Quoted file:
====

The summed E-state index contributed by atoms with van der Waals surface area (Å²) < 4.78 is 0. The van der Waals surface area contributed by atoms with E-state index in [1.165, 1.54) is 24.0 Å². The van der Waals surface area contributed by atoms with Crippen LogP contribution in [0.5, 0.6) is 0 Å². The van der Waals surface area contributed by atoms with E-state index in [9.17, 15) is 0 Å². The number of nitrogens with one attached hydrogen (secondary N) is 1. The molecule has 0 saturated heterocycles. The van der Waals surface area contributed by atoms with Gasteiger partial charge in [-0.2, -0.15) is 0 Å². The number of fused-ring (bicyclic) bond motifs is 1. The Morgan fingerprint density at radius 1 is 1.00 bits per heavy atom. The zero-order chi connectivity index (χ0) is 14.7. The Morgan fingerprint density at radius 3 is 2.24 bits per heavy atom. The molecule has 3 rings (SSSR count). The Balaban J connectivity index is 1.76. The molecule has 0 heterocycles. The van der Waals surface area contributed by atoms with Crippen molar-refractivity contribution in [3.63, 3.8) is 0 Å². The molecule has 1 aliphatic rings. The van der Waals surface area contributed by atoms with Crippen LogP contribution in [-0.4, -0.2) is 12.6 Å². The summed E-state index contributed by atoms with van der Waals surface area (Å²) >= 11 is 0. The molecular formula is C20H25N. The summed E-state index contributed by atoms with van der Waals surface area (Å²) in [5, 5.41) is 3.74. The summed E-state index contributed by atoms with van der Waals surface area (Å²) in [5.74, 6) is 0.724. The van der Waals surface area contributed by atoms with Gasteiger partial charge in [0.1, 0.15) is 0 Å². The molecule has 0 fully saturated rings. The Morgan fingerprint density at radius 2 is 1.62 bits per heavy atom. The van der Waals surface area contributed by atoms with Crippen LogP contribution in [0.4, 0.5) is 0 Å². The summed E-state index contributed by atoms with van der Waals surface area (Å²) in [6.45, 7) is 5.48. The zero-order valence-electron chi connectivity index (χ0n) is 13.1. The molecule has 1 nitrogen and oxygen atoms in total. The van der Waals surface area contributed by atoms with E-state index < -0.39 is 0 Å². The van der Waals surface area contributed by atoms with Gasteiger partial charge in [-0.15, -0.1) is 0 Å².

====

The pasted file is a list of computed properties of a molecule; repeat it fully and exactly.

The summed E-state index contributed by atoms with van der Waals surface area (Å²) < 4.78 is 0. The van der Waals surface area contributed by atoms with E-state index in [1.165, 1.54) is 24.0 Å². The van der Waals surface area contributed by atoms with Crippen LogP contribution in [0.5, 0.6) is 0 Å². The van der Waals surface area contributed by atoms with E-state index in [9.17, 15) is 0 Å². The number of nitrogens with one attached hydrogen (secondary N) is 1. The molecule has 0 saturated heterocycles. The van der Waals surface area contributed by atoms with Gasteiger partial charge in [-0.2, -0.15) is 0 Å². The number of fused-ring (bicyclic) bond motifs is 1. The Morgan fingerprint density at radius 1 is 1.00 bits per heavy atom. The zero-order chi connectivity index (χ0) is 14.7. The Morgan fingerprint density at radius 3 is 2.24 bits per heavy atom. The molecule has 3 rings (SSSR count). The Balaban J connectivity index is 1.76. The molecule has 0 heterocycles. The van der Waals surface area contributed by atoms with Crippen molar-refractivity contribution in [3.63, 3.8) is 0 Å². The molecule has 1 aliphatic rings. The van der Waals surface area contributed by atoms with Crippen LogP contribution in [-0.4, -0.2) is 12.6 Å². The summed E-state index contributed by atoms with van der Waals surface area (Å²) >= 11 is 0. The molecular formula is C20H25N. The summed E-state index contributed by atoms with van der Waals surface area (Å²) in [5, 5.41) is 3.74. The summed E-state index contributed by atoms with van der Waals surface area (Å²) in [5.74, 6) is 0.724. The van der Waals surface area contributed by atoms with Gasteiger partial charge in [0.1, 0.15) is 0 Å². The molecule has 0 fully saturated rings. The Morgan fingerprint density at radius 2 is 1.62 bits per heavy atom. The van der Waals surface area contributed by atoms with Crippen LogP contribution in [0.4, 0.5) is 0 Å². The summed E-state index contributed by atoms with van der Waals surface area (Å²) in [6.45, 7) is 5.48. The zero-order valence-electron chi connectivity index (χ0n) is 13.1. The molecule has 1 nitrogen and oxygen atoms in total. The van der Waals surface area contributed by atoms with E-state index < -0.39 is 0 Å². The van der Waals surface area contributed by atoms with Gasteiger partial charge in [-0.15, -0.1) is 0 Å².